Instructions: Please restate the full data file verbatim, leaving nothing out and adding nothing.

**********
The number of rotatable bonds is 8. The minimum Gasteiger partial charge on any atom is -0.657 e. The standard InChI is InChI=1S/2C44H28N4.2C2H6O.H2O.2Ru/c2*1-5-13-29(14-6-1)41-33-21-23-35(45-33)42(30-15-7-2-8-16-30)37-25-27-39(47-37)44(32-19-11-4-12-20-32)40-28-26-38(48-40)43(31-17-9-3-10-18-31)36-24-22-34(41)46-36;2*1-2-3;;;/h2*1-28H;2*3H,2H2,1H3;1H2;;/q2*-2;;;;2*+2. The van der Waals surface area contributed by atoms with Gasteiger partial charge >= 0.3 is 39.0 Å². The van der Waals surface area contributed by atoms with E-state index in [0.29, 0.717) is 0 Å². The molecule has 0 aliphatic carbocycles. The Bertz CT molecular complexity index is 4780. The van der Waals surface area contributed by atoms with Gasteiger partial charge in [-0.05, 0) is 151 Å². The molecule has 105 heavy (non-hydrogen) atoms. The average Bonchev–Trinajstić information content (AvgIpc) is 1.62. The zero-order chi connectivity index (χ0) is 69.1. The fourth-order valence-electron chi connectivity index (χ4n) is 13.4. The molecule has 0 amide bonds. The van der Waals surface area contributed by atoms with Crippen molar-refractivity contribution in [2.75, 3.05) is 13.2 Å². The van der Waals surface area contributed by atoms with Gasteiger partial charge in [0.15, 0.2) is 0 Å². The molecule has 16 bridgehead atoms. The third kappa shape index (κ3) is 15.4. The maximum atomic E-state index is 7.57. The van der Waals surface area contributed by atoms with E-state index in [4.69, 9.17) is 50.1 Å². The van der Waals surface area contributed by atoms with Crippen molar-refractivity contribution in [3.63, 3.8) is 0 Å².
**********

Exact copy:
The number of rotatable bonds is 8. The minimum Gasteiger partial charge on any atom is -0.657 e. The standard InChI is InChI=1S/2C44H28N4.2C2H6O.H2O.2Ru/c2*1-5-13-29(14-6-1)41-33-21-23-35(45-33)42(30-15-7-2-8-16-30)37-25-27-39(47-37)44(32-19-11-4-12-20-32)40-28-26-38(48-40)43(31-17-9-3-10-18-31)36-24-22-34(41)46-36;2*1-2-3;;;/h2*1-28H;2*3H,2H2,1H3;1H2;;/q2*-2;;;;2*+2. The van der Waals surface area contributed by atoms with Gasteiger partial charge >= 0.3 is 39.0 Å². The van der Waals surface area contributed by atoms with E-state index in [0.29, 0.717) is 0 Å². The molecule has 0 aliphatic carbocycles. The Bertz CT molecular complexity index is 4780. The van der Waals surface area contributed by atoms with Gasteiger partial charge in [-0.05, 0) is 151 Å². The molecule has 105 heavy (non-hydrogen) atoms. The average Bonchev–Trinajstić information content (AvgIpc) is 1.62. The zero-order chi connectivity index (χ0) is 69.1. The fourth-order valence-electron chi connectivity index (χ4n) is 13.4. The molecule has 0 amide bonds. The van der Waals surface area contributed by atoms with Crippen molar-refractivity contribution in [2.75, 3.05) is 13.2 Å². The van der Waals surface area contributed by atoms with Gasteiger partial charge in [0.15, 0.2) is 0 Å². The molecule has 16 bridgehead atoms. The third kappa shape index (κ3) is 15.4. The maximum atomic E-state index is 7.57. The van der Waals surface area contributed by atoms with E-state index in [4.69, 9.17) is 50.1 Å². The van der Waals surface area contributed by atoms with Crippen molar-refractivity contribution in [3.63, 3.8) is 0 Å².